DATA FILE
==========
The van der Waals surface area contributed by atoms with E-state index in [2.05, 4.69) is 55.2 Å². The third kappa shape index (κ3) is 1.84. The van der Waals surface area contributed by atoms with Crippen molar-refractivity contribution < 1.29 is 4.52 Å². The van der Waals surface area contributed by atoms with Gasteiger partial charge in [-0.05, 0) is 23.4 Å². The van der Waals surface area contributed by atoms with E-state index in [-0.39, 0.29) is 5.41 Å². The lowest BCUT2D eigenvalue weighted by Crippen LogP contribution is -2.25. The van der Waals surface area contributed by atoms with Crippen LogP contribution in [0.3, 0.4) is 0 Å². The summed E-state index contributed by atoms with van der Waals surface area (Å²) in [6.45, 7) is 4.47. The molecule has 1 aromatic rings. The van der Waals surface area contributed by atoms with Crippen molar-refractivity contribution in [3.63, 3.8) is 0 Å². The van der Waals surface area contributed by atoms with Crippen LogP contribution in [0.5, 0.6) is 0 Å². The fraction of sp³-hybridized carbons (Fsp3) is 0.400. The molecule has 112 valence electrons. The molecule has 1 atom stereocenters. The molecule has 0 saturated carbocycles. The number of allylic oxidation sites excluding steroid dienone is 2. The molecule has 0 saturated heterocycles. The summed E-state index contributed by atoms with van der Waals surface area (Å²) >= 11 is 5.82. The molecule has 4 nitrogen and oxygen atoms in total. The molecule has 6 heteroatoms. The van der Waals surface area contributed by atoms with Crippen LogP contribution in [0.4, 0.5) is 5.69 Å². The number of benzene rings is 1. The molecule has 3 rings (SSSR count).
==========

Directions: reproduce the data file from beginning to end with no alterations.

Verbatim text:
The van der Waals surface area contributed by atoms with E-state index in [2.05, 4.69) is 55.2 Å². The third kappa shape index (κ3) is 1.84. The van der Waals surface area contributed by atoms with Crippen molar-refractivity contribution < 1.29 is 4.52 Å². The van der Waals surface area contributed by atoms with Gasteiger partial charge in [-0.05, 0) is 23.4 Å². The van der Waals surface area contributed by atoms with E-state index in [-0.39, 0.29) is 5.41 Å². The lowest BCUT2D eigenvalue weighted by Crippen LogP contribution is -2.25. The van der Waals surface area contributed by atoms with Crippen LogP contribution in [0.3, 0.4) is 0 Å². The summed E-state index contributed by atoms with van der Waals surface area (Å²) in [6.45, 7) is 4.47. The molecule has 1 aromatic rings. The van der Waals surface area contributed by atoms with Crippen molar-refractivity contribution in [3.63, 3.8) is 0 Å². The van der Waals surface area contributed by atoms with Crippen LogP contribution in [0.5, 0.6) is 0 Å². The fraction of sp³-hybridized carbons (Fsp3) is 0.400. The molecule has 112 valence electrons. The molecule has 1 atom stereocenters. The molecule has 0 saturated carbocycles. The number of allylic oxidation sites excluding steroid dienone is 2. The molecule has 0 saturated heterocycles. The summed E-state index contributed by atoms with van der Waals surface area (Å²) >= 11 is 5.82. The molecule has 4 nitrogen and oxygen atoms in total. The molecule has 6 heteroatoms. The van der Waals surface area contributed by atoms with Crippen LogP contribution in [0.4, 0.5) is 5.69 Å². The number of benzene rings is 1. The molecule has 3 rings (SSSR count).